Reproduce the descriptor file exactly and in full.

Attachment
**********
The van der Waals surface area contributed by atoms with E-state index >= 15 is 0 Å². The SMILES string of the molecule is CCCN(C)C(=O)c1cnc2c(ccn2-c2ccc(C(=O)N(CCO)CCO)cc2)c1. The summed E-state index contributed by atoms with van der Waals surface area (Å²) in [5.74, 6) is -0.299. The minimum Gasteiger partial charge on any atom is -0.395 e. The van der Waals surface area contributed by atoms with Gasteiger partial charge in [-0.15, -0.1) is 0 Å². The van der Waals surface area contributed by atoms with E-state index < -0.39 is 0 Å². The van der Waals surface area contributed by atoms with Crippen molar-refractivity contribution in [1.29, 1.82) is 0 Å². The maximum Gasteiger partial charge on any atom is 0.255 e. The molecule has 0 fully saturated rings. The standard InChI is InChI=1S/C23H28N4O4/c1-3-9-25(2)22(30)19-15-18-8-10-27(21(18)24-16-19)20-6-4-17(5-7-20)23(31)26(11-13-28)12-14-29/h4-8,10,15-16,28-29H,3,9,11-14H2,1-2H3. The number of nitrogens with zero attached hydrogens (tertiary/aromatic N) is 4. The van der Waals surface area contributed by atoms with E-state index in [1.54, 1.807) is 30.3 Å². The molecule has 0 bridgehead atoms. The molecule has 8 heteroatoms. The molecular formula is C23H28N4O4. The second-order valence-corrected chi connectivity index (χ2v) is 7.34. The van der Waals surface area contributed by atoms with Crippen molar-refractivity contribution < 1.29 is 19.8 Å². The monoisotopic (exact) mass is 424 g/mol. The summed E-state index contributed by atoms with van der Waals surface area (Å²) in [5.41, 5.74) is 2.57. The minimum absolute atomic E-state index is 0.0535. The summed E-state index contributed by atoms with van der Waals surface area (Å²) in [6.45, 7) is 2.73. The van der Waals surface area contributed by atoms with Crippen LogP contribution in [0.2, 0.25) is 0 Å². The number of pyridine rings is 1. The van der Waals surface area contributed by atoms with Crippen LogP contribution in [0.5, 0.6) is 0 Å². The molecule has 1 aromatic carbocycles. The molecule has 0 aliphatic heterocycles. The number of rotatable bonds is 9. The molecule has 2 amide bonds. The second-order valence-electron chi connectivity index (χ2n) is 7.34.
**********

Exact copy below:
The van der Waals surface area contributed by atoms with E-state index >= 15 is 0 Å². The SMILES string of the molecule is CCCN(C)C(=O)c1cnc2c(ccn2-c2ccc(C(=O)N(CCO)CCO)cc2)c1. The summed E-state index contributed by atoms with van der Waals surface area (Å²) in [5.74, 6) is -0.299. The minimum Gasteiger partial charge on any atom is -0.395 e. The van der Waals surface area contributed by atoms with Gasteiger partial charge in [-0.15, -0.1) is 0 Å². The van der Waals surface area contributed by atoms with E-state index < -0.39 is 0 Å². The van der Waals surface area contributed by atoms with Crippen molar-refractivity contribution in [1.29, 1.82) is 0 Å². The maximum Gasteiger partial charge on any atom is 0.255 e. The molecule has 0 fully saturated rings. The standard InChI is InChI=1S/C23H28N4O4/c1-3-9-25(2)22(30)19-15-18-8-10-27(21(18)24-16-19)20-6-4-17(5-7-20)23(31)26(11-13-28)12-14-29/h4-8,10,15-16,28-29H,3,9,11-14H2,1-2H3. The number of nitrogens with zero attached hydrogens (tertiary/aromatic N) is 4. The van der Waals surface area contributed by atoms with E-state index in [1.54, 1.807) is 30.3 Å². The molecule has 0 bridgehead atoms. The molecule has 8 heteroatoms. The molecular formula is C23H28N4O4. The second-order valence-corrected chi connectivity index (χ2v) is 7.34. The van der Waals surface area contributed by atoms with Crippen molar-refractivity contribution < 1.29 is 19.8 Å². The monoisotopic (exact) mass is 424 g/mol. The summed E-state index contributed by atoms with van der Waals surface area (Å²) in [5.41, 5.74) is 2.57. The minimum absolute atomic E-state index is 0.0535. The summed E-state index contributed by atoms with van der Waals surface area (Å²) in [6.45, 7) is 2.73. The van der Waals surface area contributed by atoms with Crippen LogP contribution in [0.2, 0.25) is 0 Å². The number of pyridine rings is 1. The van der Waals surface area contributed by atoms with Crippen LogP contribution in [0.5, 0.6) is 0 Å². The molecule has 1 aromatic carbocycles. The molecule has 0 aliphatic heterocycles. The number of rotatable bonds is 9. The molecule has 2 amide bonds. The second-order valence-electron chi connectivity index (χ2n) is 7.34.